The Presbyterian Pulpit
A sermon by the Rev. Dr. David E. Leininger


Delivered 7/1/07
Text: II Kings 2:1-14
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This is one of those passages that has its roots deep in the mythology of ancient Israel. It is at least a little bit familiar to us because this is where the film "Chariots of Fire" gets its name, and this is where we find the origin of the expression, "passing on the mantle of leadership." The story also gives us one of the earliest uses of the term "Father" as a title for a religious leader (if you have ever wondered where that designation in some churches came from).

The story is one of transition. Elijah, who has been the key prophetic voice for Israel and, even today, is thought of as the prophet par excellence and of a stature similar to Moses, is going. Elisha is coming, and the narrator is taking great pains to show that he is a worthy successor.

Elijah and Elisha are walking along the road traveling from Gilgal to Bethel, that is, away from the Jordan River. There they meet up with a "company of prophets" (perhaps members of the local ministerial association) who come out to meet them and who, in an aside to Elisha, ask him, "Do you know that the LORD is going to take your master from you today?" Elisha testily responds that he does and adds that they should just keep quiet about it.

Here Elijah offers his young protégé an opportunity to part ways: "Stay here, Elisha; the LORD has sent me to Jericho." But Elisha will have none of it, so they reverse course and journey to Jericho where they are again met by another "company of prophets" who again pull Elisha aside and ask the same question that had been posed at Bethel. Elisha's response is equally irritable, equivalent to, "Yeah, I know; just shut up about it!"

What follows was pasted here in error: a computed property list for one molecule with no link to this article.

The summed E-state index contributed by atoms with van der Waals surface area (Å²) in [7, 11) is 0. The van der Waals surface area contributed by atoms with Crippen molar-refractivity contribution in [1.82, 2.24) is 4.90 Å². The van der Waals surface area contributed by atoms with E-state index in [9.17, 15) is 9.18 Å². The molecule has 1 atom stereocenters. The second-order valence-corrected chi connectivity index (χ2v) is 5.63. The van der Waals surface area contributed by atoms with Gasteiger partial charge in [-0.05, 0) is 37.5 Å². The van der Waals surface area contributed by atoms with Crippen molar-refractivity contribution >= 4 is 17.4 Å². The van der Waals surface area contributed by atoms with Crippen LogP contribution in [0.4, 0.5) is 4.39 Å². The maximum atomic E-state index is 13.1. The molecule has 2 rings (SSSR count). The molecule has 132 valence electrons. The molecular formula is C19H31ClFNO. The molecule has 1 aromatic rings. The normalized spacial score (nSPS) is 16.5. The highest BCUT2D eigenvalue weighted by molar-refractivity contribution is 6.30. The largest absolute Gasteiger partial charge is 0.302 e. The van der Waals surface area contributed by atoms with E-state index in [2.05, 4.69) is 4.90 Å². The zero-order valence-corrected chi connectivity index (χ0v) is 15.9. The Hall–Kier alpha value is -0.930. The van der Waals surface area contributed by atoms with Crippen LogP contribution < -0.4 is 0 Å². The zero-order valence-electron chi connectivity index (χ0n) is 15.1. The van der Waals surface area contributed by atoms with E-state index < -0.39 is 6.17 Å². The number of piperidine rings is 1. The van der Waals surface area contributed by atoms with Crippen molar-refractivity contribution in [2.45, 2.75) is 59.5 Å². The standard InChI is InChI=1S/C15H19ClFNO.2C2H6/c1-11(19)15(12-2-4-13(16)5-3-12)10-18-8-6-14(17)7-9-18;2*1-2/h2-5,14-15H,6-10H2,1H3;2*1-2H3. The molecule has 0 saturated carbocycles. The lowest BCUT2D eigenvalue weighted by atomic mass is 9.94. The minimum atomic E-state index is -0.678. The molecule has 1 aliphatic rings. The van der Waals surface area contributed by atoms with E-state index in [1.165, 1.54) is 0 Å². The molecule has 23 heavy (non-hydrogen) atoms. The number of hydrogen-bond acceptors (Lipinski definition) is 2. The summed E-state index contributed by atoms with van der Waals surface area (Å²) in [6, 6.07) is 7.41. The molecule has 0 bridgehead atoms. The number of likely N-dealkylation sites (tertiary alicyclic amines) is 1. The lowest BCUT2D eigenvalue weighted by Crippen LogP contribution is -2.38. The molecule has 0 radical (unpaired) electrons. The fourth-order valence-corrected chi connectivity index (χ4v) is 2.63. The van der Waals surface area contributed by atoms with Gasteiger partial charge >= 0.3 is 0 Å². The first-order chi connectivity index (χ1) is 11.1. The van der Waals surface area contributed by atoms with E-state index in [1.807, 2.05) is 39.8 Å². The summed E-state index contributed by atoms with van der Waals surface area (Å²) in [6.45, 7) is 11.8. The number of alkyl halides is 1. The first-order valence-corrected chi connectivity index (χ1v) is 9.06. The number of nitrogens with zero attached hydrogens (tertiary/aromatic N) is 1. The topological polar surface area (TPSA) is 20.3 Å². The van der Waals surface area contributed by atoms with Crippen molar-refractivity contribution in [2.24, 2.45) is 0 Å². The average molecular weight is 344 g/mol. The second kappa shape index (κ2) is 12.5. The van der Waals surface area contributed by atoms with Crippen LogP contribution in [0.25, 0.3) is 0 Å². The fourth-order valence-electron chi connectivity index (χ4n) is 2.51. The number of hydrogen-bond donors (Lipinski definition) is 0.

Now Elijah offers Elisha one more opportunity to back off: "Stay here; the LORD has sent me to the Jordan." Again, Elisha will have none of it, so the two press on.

Now they arrive at the river. It seems that everyone knew what was about to take place so even 50 or so of the local clergy are tagging along at a distance, acting in this story for all the world like the chorus of an opera. If anyone up to this point were still wondering about Elijah's place in the pantheon of Israel's heros, it is here clarified once and for all as he rolls up his cloak and strikes the waters. They part, of course, just as they did for Moses at the Sea of Reeds, allowing the prophetic pair to cross on dry ground.

Now it is just the two of them and Elijah makes an incredible offer to Elisha: "Tell me, what can I do for you before I am taken from you?"

Without batting an eye, Elisha responds, "Let me inherit a double portion of your spirit," the normal request of an eldest son in that day. Elijah acknowledges that, under the circumstances, this is a difficult request to grant but stipulates the conditions under which it is indeed possible: Elisha must SEE when Elijah's departure takes place (which indicates that this is not going to be visible to the naked eye). The text then records that the two of them continue on their way amiably walking and talking until "suddenly a chariot of fire and horses of fire appeared and separated the two of them, and Elijah went up to heaven in a whirlwind." He does not die; he is just whisked away. Wow!

Elisha is devastated and cries, "Father, father! The chariots of Israel and its horsemen!" When the prophet is gone from sight, he rips his clothes into two pieces, the traditional symbolic act of inconsolable grief. No surprise, here. It is a time of transition, and times of transition in our lives can be painful.